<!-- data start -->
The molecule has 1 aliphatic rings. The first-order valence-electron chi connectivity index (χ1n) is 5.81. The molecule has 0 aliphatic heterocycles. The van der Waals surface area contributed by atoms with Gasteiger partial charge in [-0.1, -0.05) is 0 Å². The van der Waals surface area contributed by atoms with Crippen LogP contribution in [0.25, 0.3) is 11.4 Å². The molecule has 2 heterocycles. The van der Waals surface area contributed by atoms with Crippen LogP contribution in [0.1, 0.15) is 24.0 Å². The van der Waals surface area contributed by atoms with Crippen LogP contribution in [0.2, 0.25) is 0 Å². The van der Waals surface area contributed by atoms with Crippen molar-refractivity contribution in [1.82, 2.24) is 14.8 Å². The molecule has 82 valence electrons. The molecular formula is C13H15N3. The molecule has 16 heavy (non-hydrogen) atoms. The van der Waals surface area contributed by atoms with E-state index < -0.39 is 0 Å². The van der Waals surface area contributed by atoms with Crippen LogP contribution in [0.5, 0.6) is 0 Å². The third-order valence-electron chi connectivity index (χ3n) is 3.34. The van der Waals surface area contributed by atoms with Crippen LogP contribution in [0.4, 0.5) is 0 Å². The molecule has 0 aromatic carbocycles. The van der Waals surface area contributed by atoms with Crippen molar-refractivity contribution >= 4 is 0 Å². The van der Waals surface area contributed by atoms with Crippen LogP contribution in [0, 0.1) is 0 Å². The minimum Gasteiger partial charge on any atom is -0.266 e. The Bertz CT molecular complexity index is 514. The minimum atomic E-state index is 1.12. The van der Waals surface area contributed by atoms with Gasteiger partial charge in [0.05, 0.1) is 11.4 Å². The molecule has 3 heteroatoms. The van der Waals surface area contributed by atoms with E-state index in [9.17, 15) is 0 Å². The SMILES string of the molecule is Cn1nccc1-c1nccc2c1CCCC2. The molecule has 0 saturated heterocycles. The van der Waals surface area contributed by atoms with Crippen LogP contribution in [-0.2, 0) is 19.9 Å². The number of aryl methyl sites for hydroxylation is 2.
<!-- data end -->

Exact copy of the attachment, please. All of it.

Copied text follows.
The molecule has 1 aliphatic rings. The first-order valence-electron chi connectivity index (χ1n) is 5.81. The molecule has 0 aliphatic heterocycles. The van der Waals surface area contributed by atoms with Gasteiger partial charge in [-0.1, -0.05) is 0 Å². The van der Waals surface area contributed by atoms with Crippen LogP contribution in [0.25, 0.3) is 11.4 Å². The molecule has 2 heterocycles. The van der Waals surface area contributed by atoms with Crippen LogP contribution in [0.1, 0.15) is 24.0 Å². The van der Waals surface area contributed by atoms with Crippen LogP contribution in [0.2, 0.25) is 0 Å². The van der Waals surface area contributed by atoms with Crippen molar-refractivity contribution in [1.82, 2.24) is 14.8 Å². The molecule has 82 valence electrons. The molecular formula is C13H15N3. The molecule has 16 heavy (non-hydrogen) atoms. The van der Waals surface area contributed by atoms with E-state index < -0.39 is 0 Å². The van der Waals surface area contributed by atoms with Crippen LogP contribution in [0.5, 0.6) is 0 Å². The third-order valence-electron chi connectivity index (χ3n) is 3.34. The van der Waals surface area contributed by atoms with Crippen LogP contribution in [0.4, 0.5) is 0 Å². The molecule has 0 aromatic carbocycles. The van der Waals surface area contributed by atoms with Crippen molar-refractivity contribution >= 4 is 0 Å². The van der Waals surface area contributed by atoms with Crippen LogP contribution in [0, 0.1) is 0 Å². The minimum Gasteiger partial charge on any atom is -0.266 e. The Bertz CT molecular complexity index is 514. The minimum atomic E-state index is 1.12. The van der Waals surface area contributed by atoms with Gasteiger partial charge in [0.05, 0.1) is 11.4 Å². The molecule has 3 heteroatoms. The van der Waals surface area contributed by atoms with E-state index in [9.17, 15) is 0 Å². The SMILES string of the molecule is Cn1nccc1-c1nccc2c1CCCC2. The molecule has 0 saturated heterocycles. The van der Waals surface area contributed by atoms with Crippen LogP contribution in [-0.2, 0) is 19.9 Å². The number of aryl methyl sites for hydroxylation is 2.